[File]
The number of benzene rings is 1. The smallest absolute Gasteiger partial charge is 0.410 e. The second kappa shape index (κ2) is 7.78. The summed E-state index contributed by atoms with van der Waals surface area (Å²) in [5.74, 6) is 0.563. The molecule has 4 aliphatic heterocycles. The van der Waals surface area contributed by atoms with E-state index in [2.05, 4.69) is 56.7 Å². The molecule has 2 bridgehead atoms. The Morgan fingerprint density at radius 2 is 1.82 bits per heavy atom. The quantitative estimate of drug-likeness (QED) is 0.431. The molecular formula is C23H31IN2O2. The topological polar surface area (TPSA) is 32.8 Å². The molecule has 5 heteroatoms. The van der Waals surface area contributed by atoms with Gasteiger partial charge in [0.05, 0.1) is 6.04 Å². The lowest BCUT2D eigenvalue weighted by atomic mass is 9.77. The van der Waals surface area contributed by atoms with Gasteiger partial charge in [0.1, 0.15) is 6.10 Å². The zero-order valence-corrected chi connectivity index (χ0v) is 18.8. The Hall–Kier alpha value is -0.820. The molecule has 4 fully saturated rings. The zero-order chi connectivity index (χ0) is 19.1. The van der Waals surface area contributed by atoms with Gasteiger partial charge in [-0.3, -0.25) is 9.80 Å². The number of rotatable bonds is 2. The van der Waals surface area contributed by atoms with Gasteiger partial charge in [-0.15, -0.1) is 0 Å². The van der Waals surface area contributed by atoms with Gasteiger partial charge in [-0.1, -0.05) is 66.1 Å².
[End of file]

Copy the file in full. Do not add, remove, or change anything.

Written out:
The number of benzene rings is 1. The smallest absolute Gasteiger partial charge is 0.410 e. The second kappa shape index (κ2) is 7.78. The summed E-state index contributed by atoms with van der Waals surface area (Å²) in [5.74, 6) is 0.563. The molecule has 4 aliphatic heterocycles. The van der Waals surface area contributed by atoms with E-state index in [2.05, 4.69) is 56.7 Å². The molecule has 2 bridgehead atoms. The Morgan fingerprint density at radius 2 is 1.82 bits per heavy atom. The quantitative estimate of drug-likeness (QED) is 0.431. The molecular formula is C23H31IN2O2. The topological polar surface area (TPSA) is 32.8 Å². The molecule has 5 heteroatoms. The van der Waals surface area contributed by atoms with Gasteiger partial charge in [0.05, 0.1) is 6.04 Å². The lowest BCUT2D eigenvalue weighted by atomic mass is 9.77. The van der Waals surface area contributed by atoms with Gasteiger partial charge in [0.1, 0.15) is 6.10 Å². The zero-order valence-corrected chi connectivity index (χ0v) is 18.8. The Hall–Kier alpha value is -0.820. The molecule has 4 fully saturated rings. The zero-order chi connectivity index (χ0) is 19.1. The van der Waals surface area contributed by atoms with Gasteiger partial charge in [-0.3, -0.25) is 9.80 Å². The number of rotatable bonds is 2. The van der Waals surface area contributed by atoms with Gasteiger partial charge in [-0.15, -0.1) is 0 Å². The van der Waals surface area contributed by atoms with Gasteiger partial charge in [-0.1, -0.05) is 66.1 Å².